Both sides of abortion debate weigh in on Texas ‘fetal pain’ bill hearing

Story highlights

Thousands of people attend state Senate hearing on Texas abortion bill in Austin

Bill would ban abortions after 20 weeks, tighten requirements for clinics that perform procedure

The Legislature is in special session after Sen. Wendy Davis successfully filibustered the bill

Austin, Texas CNN  — 

The divisiveness of the abortion debate was on full display in the Texas statehouse Monday as SB1, also known as the fetal pain bill, was opened to public comment by the Senate Health and Human Services Committee.

Thousands began lining up early in the morning, and the testimony was expected to last more than 16 hours.

The measure seeks to ban abortions after 20 weeks of gestation, the point at which some claim fetuses begin to feel pain.

Republican state Sen. Bob Deuell acknowledged that there are conflicting opinions in the medical community about fetal pain but remains a firm supporter of the bill. “Are we willing to take a chance that a baby at 20 weeks can feel pain?

There was little to no middle ground in the debate. Those in favor of abortion rights accused Republicans of creating a bill based on religion rather than science. Anti-abortion activists accuse the other side of using personal liberty to justify infanticide.

Throughout the day the committee called upon dozens of speakers, seating those with opposing views right next to each other.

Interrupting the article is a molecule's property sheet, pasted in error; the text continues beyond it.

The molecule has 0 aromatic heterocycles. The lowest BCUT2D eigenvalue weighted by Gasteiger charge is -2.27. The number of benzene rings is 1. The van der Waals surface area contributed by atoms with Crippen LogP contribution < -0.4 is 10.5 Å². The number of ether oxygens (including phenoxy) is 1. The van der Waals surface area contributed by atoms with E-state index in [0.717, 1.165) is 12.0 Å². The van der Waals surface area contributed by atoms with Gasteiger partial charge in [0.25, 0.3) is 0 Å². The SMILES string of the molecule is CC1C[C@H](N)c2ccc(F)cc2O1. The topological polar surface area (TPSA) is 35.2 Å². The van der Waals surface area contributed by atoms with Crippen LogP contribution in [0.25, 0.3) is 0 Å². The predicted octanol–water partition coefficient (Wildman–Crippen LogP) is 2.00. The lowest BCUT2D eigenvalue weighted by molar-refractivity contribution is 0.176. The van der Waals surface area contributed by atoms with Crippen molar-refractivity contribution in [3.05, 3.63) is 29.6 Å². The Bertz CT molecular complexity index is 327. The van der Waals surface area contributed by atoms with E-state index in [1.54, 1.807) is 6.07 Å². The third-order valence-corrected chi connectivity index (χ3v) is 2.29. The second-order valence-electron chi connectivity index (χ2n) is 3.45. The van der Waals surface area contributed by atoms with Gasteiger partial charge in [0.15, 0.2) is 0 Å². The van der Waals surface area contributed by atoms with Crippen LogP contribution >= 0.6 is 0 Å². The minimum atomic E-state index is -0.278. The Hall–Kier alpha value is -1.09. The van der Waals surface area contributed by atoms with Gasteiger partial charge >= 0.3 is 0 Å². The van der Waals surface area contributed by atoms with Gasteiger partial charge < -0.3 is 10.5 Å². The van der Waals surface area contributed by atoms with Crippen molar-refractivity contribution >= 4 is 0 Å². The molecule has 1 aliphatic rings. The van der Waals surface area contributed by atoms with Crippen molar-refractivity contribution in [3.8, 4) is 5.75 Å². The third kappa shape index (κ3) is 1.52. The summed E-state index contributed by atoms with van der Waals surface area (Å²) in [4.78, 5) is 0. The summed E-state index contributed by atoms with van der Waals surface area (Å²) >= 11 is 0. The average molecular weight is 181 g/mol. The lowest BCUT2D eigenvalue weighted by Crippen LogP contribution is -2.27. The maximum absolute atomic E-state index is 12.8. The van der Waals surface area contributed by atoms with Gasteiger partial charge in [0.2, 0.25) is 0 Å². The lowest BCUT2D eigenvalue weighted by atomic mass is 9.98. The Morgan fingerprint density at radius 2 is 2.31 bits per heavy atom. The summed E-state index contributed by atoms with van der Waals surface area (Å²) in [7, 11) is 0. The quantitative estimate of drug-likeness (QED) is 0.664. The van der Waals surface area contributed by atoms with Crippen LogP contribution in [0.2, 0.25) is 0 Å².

For anti-abortion activists such as Lady Teresa Toms, the bill doesn’t go far enough.

“God says, ‘I knew you before you were even knitted in your mother’s womb.’ That baby is a baby from the beginning. There is no way that you need scientific evidence to know that that baby feels pain,” she said. “We have laws on the books now that say if you murder a pregnant woman you are charged with two murders … so what is the difference here?”

But for Sarah Shimmer, the bill is an egregious violation of women’s rights. “I am a Republican woman, but regardless of what my personal beliefs and experiences are, my personal reproductive choices do not give me the right to restrict other women.”

In addition to banning abortions after 20 weeks, the bill would require clinics that provide abortions to become ambulatory surgical centers; would tighten guidelines for administering the drug RU486, which can terminate early pregnancies; and would require doctors who perform abortions to have admitting privileges at a hospital within 30 miles of the clinic at which they’re providing abortion services.

Critics of the measure said it would shut down most abortion clinics in Texas, denying access to many, while proponents say it would raise the standard of care for women.

The initial bill failed on June 25 after a dramatic day and night in which state Sen. Wendy Davis, a Democrat, talked for more than 10 hours in an attempt to run out the clock on the legislative session.

But Gov. Rick Perry called a special session so the legislature could take up the measure again. Perry’s announcement that he would not be running for re-election fueled speculation about whether Davis can help rejuvenate the Texas Democratic party, which hasn’t won a statewide election since 1994.

Davis has not yet announced any plans and released a statement congratulating Perry on his lifetime of public service adding, “I feel confident the next campaign will sort itself out in due time.”

Planned Parenthood was quick to condemn the governor in a statement: “Rick Perry has done more to hurt women than any governor in history. Perry’s legacy is endangering women’s health in order to score political points with the far-right tea party fringe.”

The Senate committee is expected to vote on the bill after the House version of the bill is brought to the floor. That is expected to happen Tuesday, when the legislature reconvenes.